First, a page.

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Friday, July 27, 2012

For my bacon-loving friends

What is it about bacon? I hear my friends talk about it, I see posts about it on Facebook, and I see deals about it on sites like livingsocial. 

Apparently, people love it. They love it enough to pretend that it does not come from a tortured animal. And most bacon (like 99%) comes from factory farmed animals. 

So, I am going to challenge my bacon-loving friends and family to try to eat bacon that comes from humanely raised hogs. Buy your pork from the farmers market, or pork that is certified humane or animal welfare approved

Or go support events that source their pork from humane farms. For example, Prince of Petworth posts an event  for a "Porc Out." They source the farm and actually charge a reasonable price for the life of another animal.  

The hogs are from Leaping Waters Farm, which is an open animal farm. They raise beef cows, hogs and hens. Here is the description of the hogs that "Porc Out" attendees will eat: 
The Large Black Hogs (LB Hogs) "...are well suited to outdoor operations like we have here...They are excellent mothers who protect and feed litters of up to fourteen with extraordinary devotion. Their relaxed nature gives them an advantage in the meat they produce..."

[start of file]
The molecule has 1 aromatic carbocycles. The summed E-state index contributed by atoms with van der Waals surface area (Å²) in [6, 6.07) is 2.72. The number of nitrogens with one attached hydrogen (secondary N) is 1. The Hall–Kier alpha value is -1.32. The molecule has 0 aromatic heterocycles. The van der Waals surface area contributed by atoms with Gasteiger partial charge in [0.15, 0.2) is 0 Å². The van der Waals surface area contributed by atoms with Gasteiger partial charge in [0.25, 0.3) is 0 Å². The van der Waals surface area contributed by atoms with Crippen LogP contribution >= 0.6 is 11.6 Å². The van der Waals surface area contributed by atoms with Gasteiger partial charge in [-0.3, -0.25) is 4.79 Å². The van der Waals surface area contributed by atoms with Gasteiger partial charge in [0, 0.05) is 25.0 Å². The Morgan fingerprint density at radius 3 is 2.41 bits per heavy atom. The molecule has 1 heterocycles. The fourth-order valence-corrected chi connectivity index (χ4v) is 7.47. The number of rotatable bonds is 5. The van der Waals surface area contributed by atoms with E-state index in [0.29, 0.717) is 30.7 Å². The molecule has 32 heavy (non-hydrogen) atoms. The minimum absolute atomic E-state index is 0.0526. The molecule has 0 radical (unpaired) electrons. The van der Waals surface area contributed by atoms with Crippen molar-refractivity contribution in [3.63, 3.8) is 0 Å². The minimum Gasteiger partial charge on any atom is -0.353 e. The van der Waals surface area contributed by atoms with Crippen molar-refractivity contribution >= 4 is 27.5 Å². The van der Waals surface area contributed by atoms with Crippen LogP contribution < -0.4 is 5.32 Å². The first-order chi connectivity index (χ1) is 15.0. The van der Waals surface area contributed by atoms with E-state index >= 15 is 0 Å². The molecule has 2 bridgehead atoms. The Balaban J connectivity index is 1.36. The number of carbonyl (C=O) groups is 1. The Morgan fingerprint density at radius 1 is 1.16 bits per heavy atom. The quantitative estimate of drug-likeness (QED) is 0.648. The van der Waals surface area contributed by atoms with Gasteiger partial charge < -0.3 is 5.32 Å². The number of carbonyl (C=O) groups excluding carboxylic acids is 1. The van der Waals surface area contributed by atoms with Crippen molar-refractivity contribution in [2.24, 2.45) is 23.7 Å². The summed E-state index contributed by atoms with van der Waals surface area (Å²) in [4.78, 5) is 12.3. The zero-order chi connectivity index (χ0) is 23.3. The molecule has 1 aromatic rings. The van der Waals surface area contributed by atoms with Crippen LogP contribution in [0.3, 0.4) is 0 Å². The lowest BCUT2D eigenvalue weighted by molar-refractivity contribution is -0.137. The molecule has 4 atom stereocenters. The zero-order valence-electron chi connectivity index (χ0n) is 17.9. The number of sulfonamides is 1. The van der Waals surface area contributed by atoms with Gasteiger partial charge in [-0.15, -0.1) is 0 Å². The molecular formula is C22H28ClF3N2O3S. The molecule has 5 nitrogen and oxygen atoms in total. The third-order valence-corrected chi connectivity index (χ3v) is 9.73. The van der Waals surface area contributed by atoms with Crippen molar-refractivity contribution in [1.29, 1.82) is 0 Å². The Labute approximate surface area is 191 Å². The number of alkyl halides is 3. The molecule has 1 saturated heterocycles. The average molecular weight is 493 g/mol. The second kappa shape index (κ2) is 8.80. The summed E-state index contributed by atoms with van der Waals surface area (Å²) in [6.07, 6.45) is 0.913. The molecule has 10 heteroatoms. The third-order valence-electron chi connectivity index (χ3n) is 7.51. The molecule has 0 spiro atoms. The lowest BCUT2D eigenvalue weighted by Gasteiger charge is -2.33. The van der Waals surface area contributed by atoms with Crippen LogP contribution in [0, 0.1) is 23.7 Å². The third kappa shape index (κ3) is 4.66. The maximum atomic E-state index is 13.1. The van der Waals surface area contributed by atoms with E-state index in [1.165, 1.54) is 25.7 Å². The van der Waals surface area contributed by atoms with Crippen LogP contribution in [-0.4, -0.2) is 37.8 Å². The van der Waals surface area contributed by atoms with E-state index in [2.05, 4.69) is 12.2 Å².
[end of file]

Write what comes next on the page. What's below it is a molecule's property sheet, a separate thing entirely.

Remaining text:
LB Hogs from Leaping Waters Farm

The "Porc Out" may seem expensive. It is $50 for food, but that reflects the real cost of pork. Today, you can buy a package of bacon for about $4, but that is heavily subsidized by our government -- thanks to the influences of Big Pork and Big Corn -- and it is done so at the expense of our health, our environment and animal welfare. 

At least at an event like this, customers are paying the real price of pork, and good pork. Not pork that has been raised in gestation crates. Not pork that is packed into pens so close, they can't move. And not pork that suffers from beginning to end. 

I don't eat meat, and I will never think it is a good thing to do. And it is a fact that we do not need to eat meat.  However, if we are going to live in a meat-eating world, at least it can be a humane one. 

So, I say to my bacon-loving friends. If you're gonna eat pork, do it this way. 


  1. Your message would be more sincere if you actually ate humane meat.

  2. Sure we can SURVIVE without meat, but thrive? No. As an ex-vegan myself, I can tell you I feel a LOT better ditching grains and coming back to (pastured, humanely raised and slaughtered) meat. Plants suffer too. (There is research showing that plants exhibit hormonal distress responses when damaged, dehydrated,or doused with chemicals) Everything that lives must
    die. If the animal lives a happy life and is quickly and humanely slaughtered, where's the ethics issue?